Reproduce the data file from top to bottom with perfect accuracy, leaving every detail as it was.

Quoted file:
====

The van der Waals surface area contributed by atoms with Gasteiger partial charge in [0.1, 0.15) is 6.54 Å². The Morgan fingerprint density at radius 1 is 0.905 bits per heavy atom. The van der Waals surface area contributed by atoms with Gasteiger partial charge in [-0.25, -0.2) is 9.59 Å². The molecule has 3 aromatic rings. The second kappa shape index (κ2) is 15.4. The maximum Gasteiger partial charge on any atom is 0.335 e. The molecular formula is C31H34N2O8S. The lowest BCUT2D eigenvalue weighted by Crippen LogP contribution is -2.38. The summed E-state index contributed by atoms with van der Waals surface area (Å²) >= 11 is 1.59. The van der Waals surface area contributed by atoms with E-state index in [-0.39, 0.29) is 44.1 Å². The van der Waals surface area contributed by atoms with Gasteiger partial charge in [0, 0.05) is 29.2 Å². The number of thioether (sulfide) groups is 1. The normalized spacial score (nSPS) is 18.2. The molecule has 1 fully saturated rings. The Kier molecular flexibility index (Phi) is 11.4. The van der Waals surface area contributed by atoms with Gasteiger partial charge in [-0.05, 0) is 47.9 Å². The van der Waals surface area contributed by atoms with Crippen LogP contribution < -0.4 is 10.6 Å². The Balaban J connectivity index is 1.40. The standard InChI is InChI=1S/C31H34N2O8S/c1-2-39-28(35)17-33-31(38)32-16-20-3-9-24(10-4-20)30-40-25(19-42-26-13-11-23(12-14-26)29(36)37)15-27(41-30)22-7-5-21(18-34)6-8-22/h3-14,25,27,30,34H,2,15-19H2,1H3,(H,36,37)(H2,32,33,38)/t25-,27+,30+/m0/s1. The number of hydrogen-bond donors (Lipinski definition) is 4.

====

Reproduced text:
The van der Waals surface area contributed by atoms with Gasteiger partial charge in [0.1, 0.15) is 6.54 Å². The Morgan fingerprint density at radius 1 is 0.905 bits per heavy atom. The van der Waals surface area contributed by atoms with Gasteiger partial charge in [-0.25, -0.2) is 9.59 Å². The molecule has 3 aromatic rings. The second kappa shape index (κ2) is 15.4. The maximum Gasteiger partial charge on any atom is 0.335 e. The molecular formula is C31H34N2O8S. The lowest BCUT2D eigenvalue weighted by Crippen LogP contribution is -2.38. The summed E-state index contributed by atoms with van der Waals surface area (Å²) >= 11 is 1.59. The van der Waals surface area contributed by atoms with E-state index in [-0.39, 0.29) is 44.1 Å². The van der Waals surface area contributed by atoms with Gasteiger partial charge in [0, 0.05) is 29.2 Å². The number of thioether (sulfide) groups is 1. The normalized spacial score (nSPS) is 18.2. The molecule has 1 fully saturated rings. The Kier molecular flexibility index (Phi) is 11.4. The van der Waals surface area contributed by atoms with Gasteiger partial charge in [-0.05, 0) is 47.9 Å². The van der Waals surface area contributed by atoms with Crippen LogP contribution < -0.4 is 10.6 Å². The Balaban J connectivity index is 1.40. The standard InChI is InChI=1S/C31H34N2O8S/c1-2-39-28(35)17-33-31(38)32-16-20-3-9-24(10-4-20)30-40-25(19-42-26-13-11-23(12-14-26)29(36)37)15-27(41-30)22-7-5-21(18-34)6-8-22/h3-14,25,27,30,34H,2,15-19H2,1H3,(H,36,37)(H2,32,33,38)/t25-,27+,30+/m0/s1. The number of hydrogen-bond donors (Lipinski definition) is 4.